When Christ reigns with God the Father, therefore, the Father does not have to share his glory with any other (Isaiah 42:8; 45: 20-25). Not only is the Son fully united with his Father so that they share the same glory of their natures, but also his humanity is that of a servant, fully set on the glory of his master, transfigured so as to be a fully responsive instrument of divine action and reflection of divine glory. God, in short, can speak and act in and through the humanity of Christ without any diminishment of his glory. Therefore Christ reigns to the glory of his Father (Philippians 2:11).

The victory of the Redeemer

The enthronement of Christ is the true victory. It was not a victory in the sense of winning a combat. That happened when Christ, the obedient servant, resisted the temptations of fear, pain, and disgrace to successfully lay down his life in humility and humiliation. That also happened when Christ – the Son of God in “the likeness of sinful flesh” (Romans 8:3) – gave up that flesh to death, so that in dying he might trample down death.

Humiliation, however, led to exaltation. Dying led to rising again in new life. Christ’s enthronement was victory in the sense of taking possession of the battlefield and the kingdom. As Satan, sin, and death lay defeated, God’s kingdom was proclaimed and Christ began to reign. He was exalted in victory to a position of rule. “To this end, Christ died and lived again, that he might be Lord both of the dead and of the living” (Romans 14:9).

As a man on earth, Christ went about preaching and teaching, healing and casting out demons. As he did so, people gained considerable freedom. Christ was therefore Redeemer during his earthly ministry. Nonetheless, he was not able to be the Redeemer in a full way until after his resurrection. As millions of people would come to believe in Christ, we have only to imagine long lines of people waiting for his personal attention to realize the impracticality of an earthly ministry as the main means of our redemption.

More seriously, even though Christ’s earthly ministry brought many individuals into contact with divine power and healing, the gates of paradise were still closed, the banishment from the garden was still in effect, and the condemnation of Adam still stood. Therefore, the full blessing could not be given. Christ could not do for people all that he came to do until he had completed his priestly work by giving his life as a sacrifice for sin and presenting that sacrifice to his Father. For that he needed to be a heavenly priest.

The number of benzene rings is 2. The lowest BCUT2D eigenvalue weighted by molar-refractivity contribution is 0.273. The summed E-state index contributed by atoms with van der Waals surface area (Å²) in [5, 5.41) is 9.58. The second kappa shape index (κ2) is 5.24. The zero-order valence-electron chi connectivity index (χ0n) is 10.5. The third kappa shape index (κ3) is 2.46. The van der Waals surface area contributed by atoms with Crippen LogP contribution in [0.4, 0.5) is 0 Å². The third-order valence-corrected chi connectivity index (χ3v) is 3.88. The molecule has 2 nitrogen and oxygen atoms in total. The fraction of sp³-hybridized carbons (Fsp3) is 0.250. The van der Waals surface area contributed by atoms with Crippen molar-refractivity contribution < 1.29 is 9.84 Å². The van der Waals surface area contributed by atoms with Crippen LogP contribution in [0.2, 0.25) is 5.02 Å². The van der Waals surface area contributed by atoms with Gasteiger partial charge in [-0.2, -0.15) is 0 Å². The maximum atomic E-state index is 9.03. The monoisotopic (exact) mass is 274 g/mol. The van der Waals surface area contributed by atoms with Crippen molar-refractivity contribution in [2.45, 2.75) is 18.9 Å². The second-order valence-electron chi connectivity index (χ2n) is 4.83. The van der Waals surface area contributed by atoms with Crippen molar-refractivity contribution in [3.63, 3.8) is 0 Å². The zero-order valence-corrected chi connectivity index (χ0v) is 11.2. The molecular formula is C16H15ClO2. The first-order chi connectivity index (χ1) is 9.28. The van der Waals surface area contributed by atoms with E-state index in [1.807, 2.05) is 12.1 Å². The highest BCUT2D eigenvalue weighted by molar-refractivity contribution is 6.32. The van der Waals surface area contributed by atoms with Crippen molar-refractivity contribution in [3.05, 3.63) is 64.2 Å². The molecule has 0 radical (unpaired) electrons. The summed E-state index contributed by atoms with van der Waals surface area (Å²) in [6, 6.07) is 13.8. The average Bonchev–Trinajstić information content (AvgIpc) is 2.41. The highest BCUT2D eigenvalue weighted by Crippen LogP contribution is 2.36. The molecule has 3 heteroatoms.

Likewise, Christ could not reign as king on earth. The title belonged to him. As Son of David he was the rightful King of Israel, anointed by God with the Holy Spirit and power (Acts 10:38). Even more, as the divine Son of God, he was the natural Lord “of all” the whole human race and all the angelic beings as well. Nonetheless, the usurper who was ruling as prince of this world and holding its inhabitants captive had not yet been judged and cast out (John 12:31; 16:11). Nor had Christ been enthroned and given the position that was his by right.

All that changed with the resurrection and ascension. The Messiah entered into his glory, and could do so because he had suffered (Luke 24:26). He had paid the price, taken upon himself the curse, and offered the sacrifice (Luke 24:26). He had removed the barrier, pierced the veil, and entered the most holy place. He had ascended on high, had sat down at the right hand of the Father, and had been proclaimed Lord of all.

Christ had done what was needed to make available the fullness of redemption, blessing, and heavenly access. There was no longer anything to prevent him from fully taking away the sins of those who came to him and imparting to them the new life. As Lord to the glory of God the Father (Philippians 2:11), Jesus could be the Redeemer of the human race.

This description, however, is still too external to provide a full picture. In the process of taking his new position, Christ himself had changed. He was glorified or transfigured by the power of God. As a result, the fullness of redemption was in him because the new, redeemed life was his completely. Christ had been fully united to God in oneness of being. But he was now united to God in a new way in his human nature. As a result, the power and life of God filled his human nature and so glorified it. Christ now was a glorified human being, one who not only had a more direct access to God’s heavenly presence but who also was able to transmit God’s life and power more freely and directly.

The Person of the Redeemer

At the beginning of this chapter, we looked at the vision of Christ as the Lamb standing before God as Priest and sitting on the throne as King. That was the prelude to what the royal Lamb would do in bringing human history to its fulfillment and accomplishing the complete victory. The Book of Revelation continues on to unfold the “war of the Lamb”.